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Wednesday, September 2, 2009

Teens Clueless About What Alcohol Does to Their Bodies

AAAS surveyed about 150 middle school students on their knowledge of alcohol and science. The result: They know almost nothing. Here is some of what we learned:

1. What are the main body systems affected by alcohol?

Thirty percent of respondents could not answer the question, 10% mentioned at least one body system that is affected by alcohol, and the rest named organs or gave answers that didn’t respond to the question.

(Correct Answer: All body systems are affected by alcohol because it throws through them in our blood. The major ones affected are the central nervous, cardiovascular, digestive and endocrine systems).

2. What is the alcohol that people drink made from?

Almost 50% of students had no idea where alcohol came from. Six percent thought it came from a plant, and 12% said it came from a combination of yeast, barley, hops, grapes, or a combination of all three. A few responses:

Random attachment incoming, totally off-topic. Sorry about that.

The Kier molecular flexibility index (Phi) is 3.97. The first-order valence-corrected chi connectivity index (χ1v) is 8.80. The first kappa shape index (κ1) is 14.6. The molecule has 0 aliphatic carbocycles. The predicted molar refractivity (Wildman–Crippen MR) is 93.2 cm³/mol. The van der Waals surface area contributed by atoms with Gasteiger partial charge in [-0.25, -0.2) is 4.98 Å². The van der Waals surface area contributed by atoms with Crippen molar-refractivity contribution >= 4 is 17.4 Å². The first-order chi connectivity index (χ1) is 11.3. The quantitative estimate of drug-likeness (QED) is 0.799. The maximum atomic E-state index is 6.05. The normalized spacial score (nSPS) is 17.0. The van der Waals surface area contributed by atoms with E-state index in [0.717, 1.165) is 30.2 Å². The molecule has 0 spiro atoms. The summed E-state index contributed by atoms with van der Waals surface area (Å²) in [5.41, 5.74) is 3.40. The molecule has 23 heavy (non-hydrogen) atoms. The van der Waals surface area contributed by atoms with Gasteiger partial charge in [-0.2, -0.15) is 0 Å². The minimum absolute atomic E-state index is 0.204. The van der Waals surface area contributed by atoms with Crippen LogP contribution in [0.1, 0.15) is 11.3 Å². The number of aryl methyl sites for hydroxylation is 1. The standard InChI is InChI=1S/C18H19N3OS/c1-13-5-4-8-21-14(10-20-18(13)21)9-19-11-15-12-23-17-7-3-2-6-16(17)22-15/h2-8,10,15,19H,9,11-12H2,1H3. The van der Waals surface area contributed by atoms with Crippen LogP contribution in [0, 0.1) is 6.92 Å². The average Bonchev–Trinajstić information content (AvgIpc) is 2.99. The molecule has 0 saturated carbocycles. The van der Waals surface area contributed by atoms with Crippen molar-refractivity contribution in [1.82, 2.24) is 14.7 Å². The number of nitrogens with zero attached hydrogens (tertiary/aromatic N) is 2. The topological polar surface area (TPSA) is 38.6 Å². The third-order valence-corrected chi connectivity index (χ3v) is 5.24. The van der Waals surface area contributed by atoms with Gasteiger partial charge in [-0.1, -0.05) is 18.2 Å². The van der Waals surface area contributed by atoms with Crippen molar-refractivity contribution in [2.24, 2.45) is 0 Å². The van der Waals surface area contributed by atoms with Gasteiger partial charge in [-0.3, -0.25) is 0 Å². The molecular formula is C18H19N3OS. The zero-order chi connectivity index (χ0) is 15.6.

• I do not know. I think you make wine by squishing fruit in a tub.
• I think it is made from corn.
• Nicotine I think, or is that only cigarettes?
• I don’t really know, but there must be some kind of addictive material in there, right?

(Correct Answer: Alcohol comes from fermentation, the process through which carbohydrates such as sugar are turned into alcohol. Sugar is found in fruits such as grapes, which is how wine is made.)

3. Why does alcohol make people drunk?

Twenty nine percent did not know the answer, and the rest thought they knew, guessed, or provided some semblance of a correct answer. Responses included:

• Nerves in the body get over-active, and then you have no control over them.
• Alcohol affects your blood system and causes your brain to not function clearly.
• It messes up the immune system.
• Many chemicals are in the drink that the body can't handle it.
• Alcohol slows down the nervous system.

(Correct Answer: Ethyl alcohol is a psychoactive drug, meaning it’s a chemical that alters brain function, causing temporary changes in behavior, mood, and perception, among other things.)

Compelling Video of A Young Girl Talking About Future Alcoholism
(Yes it's an ad but it's a good one)


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